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J Bone Miner Res. 1999 Feb;14(2):256-63.

Marked osteoblastopenia and reduced bone formation in a model of multiple myeloma bone disease in severe combined immunodeficiency mice.

Author information

1
Institute of Cancer Research and Molecular Biology, Norwegian University of Science and Technology, Trondheim, Norway.

Abstract

We report on an in vivo model of human myeloma producing bone disease in irradiated severe combined immunodeficiency disease mice using the human myeloma cell line JJN-3 and its subline JJN-3 T1. The cell lines are not Epstein-Barr virus transformed and produce large amounts of hepatocyte growth factor (HGF). Mice had radiological signs of osteolysis and mild hypercalcemia. Xenografted cells were predominantly found in bone marrow and brown adipose tissue, but also in meninges and liver. Take was documented by histopathological examination, immunophenotyping of cultured bone marrow, and radiography. HGF was detected in serum and bone marrow plasma. Disease generally occurred within 45 days of intravenous inoculation and was signaled by paraparesis or signs of intracranial neoplasia. More than 90% of the mice had take of xenografts. The subline JJN-3 T1 gave more reproducible bone marrow take than the native cell line. Bone histomorphometric examination revealed a 99% reduction in osteoblast counts and a 33% reduction in osteoclast counts in areas of tumor growth. Bone formation rates were reduced by 53%. The results suggest that osteoblastopenia and reduced bone formation is of importance for the occurrence of osteolytic lesions in this model.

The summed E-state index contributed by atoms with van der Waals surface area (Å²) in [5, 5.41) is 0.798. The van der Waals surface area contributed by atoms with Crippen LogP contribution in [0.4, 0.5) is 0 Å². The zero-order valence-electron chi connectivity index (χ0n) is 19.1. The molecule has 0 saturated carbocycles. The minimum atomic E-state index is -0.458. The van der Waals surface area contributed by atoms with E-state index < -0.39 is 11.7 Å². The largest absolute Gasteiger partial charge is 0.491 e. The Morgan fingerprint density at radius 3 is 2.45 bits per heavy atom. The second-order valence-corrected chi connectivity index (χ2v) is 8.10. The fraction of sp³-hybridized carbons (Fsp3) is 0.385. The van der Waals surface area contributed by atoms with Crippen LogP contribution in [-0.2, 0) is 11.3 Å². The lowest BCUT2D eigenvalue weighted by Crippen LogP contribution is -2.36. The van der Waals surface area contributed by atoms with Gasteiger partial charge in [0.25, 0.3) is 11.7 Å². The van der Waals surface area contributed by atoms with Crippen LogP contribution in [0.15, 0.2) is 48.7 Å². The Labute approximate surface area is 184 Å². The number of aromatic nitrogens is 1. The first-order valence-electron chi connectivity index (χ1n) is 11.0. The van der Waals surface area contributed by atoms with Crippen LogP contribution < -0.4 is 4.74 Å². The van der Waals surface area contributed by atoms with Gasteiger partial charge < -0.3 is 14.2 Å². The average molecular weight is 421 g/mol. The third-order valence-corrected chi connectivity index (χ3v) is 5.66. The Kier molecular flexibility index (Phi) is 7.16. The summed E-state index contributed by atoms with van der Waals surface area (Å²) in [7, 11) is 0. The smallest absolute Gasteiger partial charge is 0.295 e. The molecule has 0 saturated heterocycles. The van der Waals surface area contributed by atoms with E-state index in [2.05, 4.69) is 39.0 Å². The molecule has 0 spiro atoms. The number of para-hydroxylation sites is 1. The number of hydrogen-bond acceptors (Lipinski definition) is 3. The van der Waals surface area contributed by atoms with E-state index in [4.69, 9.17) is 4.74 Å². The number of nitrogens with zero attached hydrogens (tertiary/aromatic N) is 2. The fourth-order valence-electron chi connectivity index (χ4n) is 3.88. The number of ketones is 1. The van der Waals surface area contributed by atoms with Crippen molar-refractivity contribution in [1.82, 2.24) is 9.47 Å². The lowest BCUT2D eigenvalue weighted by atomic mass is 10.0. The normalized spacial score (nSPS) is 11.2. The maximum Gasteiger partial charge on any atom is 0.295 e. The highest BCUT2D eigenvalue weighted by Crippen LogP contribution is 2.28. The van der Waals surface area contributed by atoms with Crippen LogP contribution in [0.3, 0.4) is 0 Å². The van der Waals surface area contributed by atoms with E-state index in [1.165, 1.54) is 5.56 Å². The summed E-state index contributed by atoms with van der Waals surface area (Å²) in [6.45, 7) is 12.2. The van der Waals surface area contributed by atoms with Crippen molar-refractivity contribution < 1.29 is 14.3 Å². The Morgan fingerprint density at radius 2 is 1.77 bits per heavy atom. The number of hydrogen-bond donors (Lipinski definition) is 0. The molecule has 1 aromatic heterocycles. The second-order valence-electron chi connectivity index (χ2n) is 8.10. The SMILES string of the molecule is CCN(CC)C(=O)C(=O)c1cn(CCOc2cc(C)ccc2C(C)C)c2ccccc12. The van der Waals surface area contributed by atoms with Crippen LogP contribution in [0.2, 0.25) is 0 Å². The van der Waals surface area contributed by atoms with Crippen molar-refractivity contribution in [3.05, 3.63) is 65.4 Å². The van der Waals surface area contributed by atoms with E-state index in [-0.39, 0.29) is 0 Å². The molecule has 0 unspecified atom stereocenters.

PMID:
9933480
DOI:
10.1359/jbmr.1999.14.2.256
[Indexed for MEDLINE]
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